and prceded to deal with the others.
[4 - 90] [N.B.
For each of the Buddhas the information given relates to the following items: (1) The era or eon (kappa
) which they lived (a kappa
) is long period of time, a regular kappa
is said to be 16 million years!); (2) His rank (jāti
) or caste either Noble (Khattiya
) or Brahmin; (3) Family name (gotta
); (4) Length of life at the time; (5) The tree under which he gained enlightenment; (6) The Chief Disciple; (7) The co-Chief Disciple; (8) The number of Arhats in assemblies; (9) Name of attendant bhikkhu; (10) Father; (11); Mother; (12) Birth-place. These 12 items are given in the Table below for the six mythical Buddhas and the one historical Buddha (Gotama). In the course of the narration large numbers of devas come to listen to the story.]
|No of Arhats.||80000||
The Buddha said: "At one time I was dwelling at Ukkattha, in the Delectable Wood, beneath a giant sal tree. Now to me as I meditated in solitude this idea arose in my mind:- 'There is but one abode of beings easily accessible that I have not dwelt in for a very long time, and that is among the gods of the Pure Mansions. What if I were now to repair thither ?' Then I vanished from beneath the giant sal tree in the Delectable Wood at Ukkattha and appeared among the gods of the Aviha heaven."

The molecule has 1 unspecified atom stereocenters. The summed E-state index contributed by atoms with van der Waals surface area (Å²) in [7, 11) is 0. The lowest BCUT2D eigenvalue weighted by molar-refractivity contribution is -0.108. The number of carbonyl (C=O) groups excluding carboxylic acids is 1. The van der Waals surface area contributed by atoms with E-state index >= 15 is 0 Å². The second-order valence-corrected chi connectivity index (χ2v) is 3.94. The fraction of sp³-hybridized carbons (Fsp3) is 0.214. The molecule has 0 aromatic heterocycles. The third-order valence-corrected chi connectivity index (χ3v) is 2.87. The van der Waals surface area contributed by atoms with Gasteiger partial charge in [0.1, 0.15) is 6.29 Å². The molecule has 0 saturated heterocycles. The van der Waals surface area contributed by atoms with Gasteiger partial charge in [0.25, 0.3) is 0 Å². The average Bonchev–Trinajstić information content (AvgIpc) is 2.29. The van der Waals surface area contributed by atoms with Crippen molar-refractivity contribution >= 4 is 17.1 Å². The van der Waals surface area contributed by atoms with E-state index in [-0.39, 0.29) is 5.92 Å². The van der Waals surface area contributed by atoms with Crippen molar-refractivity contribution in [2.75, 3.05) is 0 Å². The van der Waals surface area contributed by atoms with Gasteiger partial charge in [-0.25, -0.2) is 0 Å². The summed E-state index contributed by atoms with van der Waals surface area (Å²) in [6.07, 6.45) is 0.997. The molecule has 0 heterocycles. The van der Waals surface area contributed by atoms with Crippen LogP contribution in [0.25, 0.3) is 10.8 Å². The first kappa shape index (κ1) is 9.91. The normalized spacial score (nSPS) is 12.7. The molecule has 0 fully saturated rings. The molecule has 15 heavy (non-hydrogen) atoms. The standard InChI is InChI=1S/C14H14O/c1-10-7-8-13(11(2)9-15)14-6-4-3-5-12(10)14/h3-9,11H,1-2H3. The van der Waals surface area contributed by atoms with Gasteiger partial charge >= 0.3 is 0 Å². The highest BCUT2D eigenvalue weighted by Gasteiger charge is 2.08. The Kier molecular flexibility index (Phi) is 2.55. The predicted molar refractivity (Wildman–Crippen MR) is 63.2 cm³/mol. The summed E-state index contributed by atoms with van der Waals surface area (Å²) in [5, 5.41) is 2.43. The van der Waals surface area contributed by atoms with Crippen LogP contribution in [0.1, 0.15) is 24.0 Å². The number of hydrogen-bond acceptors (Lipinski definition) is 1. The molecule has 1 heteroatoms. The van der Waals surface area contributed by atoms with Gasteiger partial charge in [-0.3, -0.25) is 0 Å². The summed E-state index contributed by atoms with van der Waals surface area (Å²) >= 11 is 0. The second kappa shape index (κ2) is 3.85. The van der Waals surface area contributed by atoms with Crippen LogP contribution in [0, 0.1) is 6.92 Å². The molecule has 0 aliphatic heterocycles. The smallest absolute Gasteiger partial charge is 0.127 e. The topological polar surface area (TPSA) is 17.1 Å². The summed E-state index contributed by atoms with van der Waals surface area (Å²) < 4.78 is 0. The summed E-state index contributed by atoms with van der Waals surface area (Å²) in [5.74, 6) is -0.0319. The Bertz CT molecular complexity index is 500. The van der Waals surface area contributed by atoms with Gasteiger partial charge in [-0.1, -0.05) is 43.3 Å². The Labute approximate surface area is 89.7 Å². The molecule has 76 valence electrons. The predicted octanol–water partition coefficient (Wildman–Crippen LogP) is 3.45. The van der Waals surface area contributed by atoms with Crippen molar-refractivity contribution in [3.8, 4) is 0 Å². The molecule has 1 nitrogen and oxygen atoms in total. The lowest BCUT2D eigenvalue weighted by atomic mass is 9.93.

The Buddha continued: "Then several thousands of them came up to me, and saluting me, stood by and spoke thus : 'Friend! in this fortunate aeon the Exalted One has now arisen in the world as an Arhat, Buddha Supreme. The Exalted One, friend, is of noble birth, born in a clan of nobles, in a family with Gotama for surname. Small is the span of life in the Exalted One's time, brief and soon past; he who is long-lived lives a hundred years more or less. The Exalted One, friend, became a Buddha under an aspen tree. He has, friend, two chief disciples, Sāriputta and Moggallāna, a glorious pair. He has had one assembly, friend, of disciples, 1250 in number, and in this company all are arhats. He has for chief attendant, one named Ananda. His father, friend, is the raja Suddhodana, whose wife Maya is his mother, and whose seat is the town of Kapilavatthu. His leaving the world, his becoming a recluse, his travail, his enlightenment, his setting the Wheel of Truth a-rolling, were each on such and such wise. And we being of those who lived the holy life under our Exalted One, and purged the lusts of the flesh, have been reborn here.'
"Thereafter, brethren, I resorted, not only to the Aviha gods, but also to the home of the Cool gods; and the Well-seeing gods and came to the Senior gods. And in each of these heavens numbers of the gods accosted me and told me of their previous birth under Vipassi and the following Buddhas down to the recent one, myself.